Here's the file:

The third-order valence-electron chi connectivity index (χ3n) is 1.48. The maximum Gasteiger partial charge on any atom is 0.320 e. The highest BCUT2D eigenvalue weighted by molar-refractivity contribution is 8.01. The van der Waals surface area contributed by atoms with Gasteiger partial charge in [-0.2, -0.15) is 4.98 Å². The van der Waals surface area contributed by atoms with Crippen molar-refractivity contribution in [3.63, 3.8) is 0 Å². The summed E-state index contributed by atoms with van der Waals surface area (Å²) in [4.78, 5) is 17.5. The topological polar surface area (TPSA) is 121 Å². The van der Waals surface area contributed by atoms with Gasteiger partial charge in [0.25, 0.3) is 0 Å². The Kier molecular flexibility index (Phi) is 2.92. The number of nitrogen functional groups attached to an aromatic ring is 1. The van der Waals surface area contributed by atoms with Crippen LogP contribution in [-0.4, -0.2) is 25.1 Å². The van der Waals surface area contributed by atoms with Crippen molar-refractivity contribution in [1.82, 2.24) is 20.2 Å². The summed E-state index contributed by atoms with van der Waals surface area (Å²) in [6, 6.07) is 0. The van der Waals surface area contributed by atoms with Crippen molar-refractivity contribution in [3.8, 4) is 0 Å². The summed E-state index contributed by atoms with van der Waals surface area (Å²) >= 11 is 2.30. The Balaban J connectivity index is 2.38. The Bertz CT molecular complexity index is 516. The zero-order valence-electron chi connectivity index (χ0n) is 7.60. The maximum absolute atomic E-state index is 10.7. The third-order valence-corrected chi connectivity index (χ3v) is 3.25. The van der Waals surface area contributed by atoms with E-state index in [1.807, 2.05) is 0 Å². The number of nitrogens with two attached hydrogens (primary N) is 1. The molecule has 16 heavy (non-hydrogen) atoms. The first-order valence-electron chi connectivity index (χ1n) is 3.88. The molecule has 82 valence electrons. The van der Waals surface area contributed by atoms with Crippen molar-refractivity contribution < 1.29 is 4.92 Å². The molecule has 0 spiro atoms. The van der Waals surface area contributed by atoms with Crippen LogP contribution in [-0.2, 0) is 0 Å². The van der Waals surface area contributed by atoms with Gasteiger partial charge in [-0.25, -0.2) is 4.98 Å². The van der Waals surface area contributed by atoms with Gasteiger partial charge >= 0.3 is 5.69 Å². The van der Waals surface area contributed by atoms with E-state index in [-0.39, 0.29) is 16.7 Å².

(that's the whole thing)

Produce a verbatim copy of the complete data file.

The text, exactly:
The third-order valence-electron chi connectivity index (χ3n) is 1.48. The maximum Gasteiger partial charge on any atom is 0.320 e. The highest BCUT2D eigenvalue weighted by molar-refractivity contribution is 8.01. The van der Waals surface area contributed by atoms with Gasteiger partial charge in [-0.2, -0.15) is 4.98 Å². The van der Waals surface area contributed by atoms with Crippen molar-refractivity contribution in [3.63, 3.8) is 0 Å². The summed E-state index contributed by atoms with van der Waals surface area (Å²) in [4.78, 5) is 17.5. The topological polar surface area (TPSA) is 121 Å². The van der Waals surface area contributed by atoms with Gasteiger partial charge in [0.25, 0.3) is 0 Å². The Kier molecular flexibility index (Phi) is 2.92. The number of nitrogen functional groups attached to an aromatic ring is 1. The van der Waals surface area contributed by atoms with Crippen LogP contribution in [-0.4, -0.2) is 25.1 Å². The van der Waals surface area contributed by atoms with Crippen molar-refractivity contribution in [1.82, 2.24) is 20.2 Å². The summed E-state index contributed by atoms with van der Waals surface area (Å²) in [6, 6.07) is 0. The van der Waals surface area contributed by atoms with Crippen molar-refractivity contribution in [3.8, 4) is 0 Å². The summed E-state index contributed by atoms with van der Waals surface area (Å²) >= 11 is 2.30. The Balaban J connectivity index is 2.38. The Bertz CT molecular complexity index is 516. The zero-order valence-electron chi connectivity index (χ0n) is 7.60. The maximum absolute atomic E-state index is 10.7. The third-order valence-corrected chi connectivity index (χ3v) is 3.25. The van der Waals surface area contributed by atoms with E-state index in [1.807, 2.05) is 0 Å². The number of nitrogens with two attached hydrogens (primary N) is 1. The molecule has 16 heavy (non-hydrogen) atoms. The first-order valence-electron chi connectivity index (χ1n) is 3.88. The molecule has 82 valence electrons. The van der Waals surface area contributed by atoms with Crippen molar-refractivity contribution < 1.29 is 4.92 Å². The molecule has 0 spiro atoms. The van der Waals surface area contributed by atoms with Crippen LogP contribution in [-0.2, 0) is 0 Å². The van der Waals surface area contributed by atoms with Gasteiger partial charge in [-0.25, -0.2) is 4.98 Å². The van der Waals surface area contributed by atoms with Gasteiger partial charge >= 0.3 is 5.69 Å². The van der Waals surface area contributed by atoms with E-state index in [-0.39, 0.29) is 16.7 Å².